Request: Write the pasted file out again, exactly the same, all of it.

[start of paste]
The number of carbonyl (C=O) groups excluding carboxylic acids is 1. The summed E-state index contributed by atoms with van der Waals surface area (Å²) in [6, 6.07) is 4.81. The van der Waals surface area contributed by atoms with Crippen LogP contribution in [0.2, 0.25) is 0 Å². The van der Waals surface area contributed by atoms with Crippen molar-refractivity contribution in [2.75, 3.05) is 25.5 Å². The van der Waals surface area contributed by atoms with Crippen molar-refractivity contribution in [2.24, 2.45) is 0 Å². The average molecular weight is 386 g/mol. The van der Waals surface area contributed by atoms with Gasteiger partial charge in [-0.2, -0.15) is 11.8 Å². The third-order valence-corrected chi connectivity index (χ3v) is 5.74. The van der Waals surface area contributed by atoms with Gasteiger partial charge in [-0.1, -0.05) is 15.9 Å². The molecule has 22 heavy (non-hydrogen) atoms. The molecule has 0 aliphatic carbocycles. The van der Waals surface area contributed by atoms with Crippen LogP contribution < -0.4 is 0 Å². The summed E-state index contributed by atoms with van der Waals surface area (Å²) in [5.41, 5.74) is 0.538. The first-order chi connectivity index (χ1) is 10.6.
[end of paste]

The number of carbonyl (C=O) groups excluding carboxylic acids is 1. The summed E-state index contributed by atoms with van der Waals surface area (Å²) in [6, 6.07) is 4.81. The van der Waals surface area contributed by atoms with Crippen LogP contribution in [0.2, 0.25) is 0 Å². The van der Waals surface area contributed by atoms with Crippen molar-refractivity contribution in [2.75, 3.05) is 25.5 Å². The van der Waals surface area contributed by atoms with Crippen molar-refractivity contribution in [2.24, 2.45) is 0 Å². The average molecular weight is 386 g/mol. The van der Waals surface area contributed by atoms with Gasteiger partial charge in [-0.2, -0.15) is 11.8 Å². The third-order valence-corrected chi connectivity index (χ3v) is 5.74. The van der Waals surface area contributed by atoms with Gasteiger partial charge in [-0.1, -0.05) is 15.9 Å². The molecule has 22 heavy (non-hydrogen) atoms. The molecule has 0 aliphatic carbocycles. The van der Waals surface area contributed by atoms with Crippen LogP contribution < -0.4 is 0 Å². The summed E-state index contributed by atoms with van der Waals surface area (Å²) in [5.41, 5.74) is 0.538. The first-order chi connectivity index (χ1) is 10.6.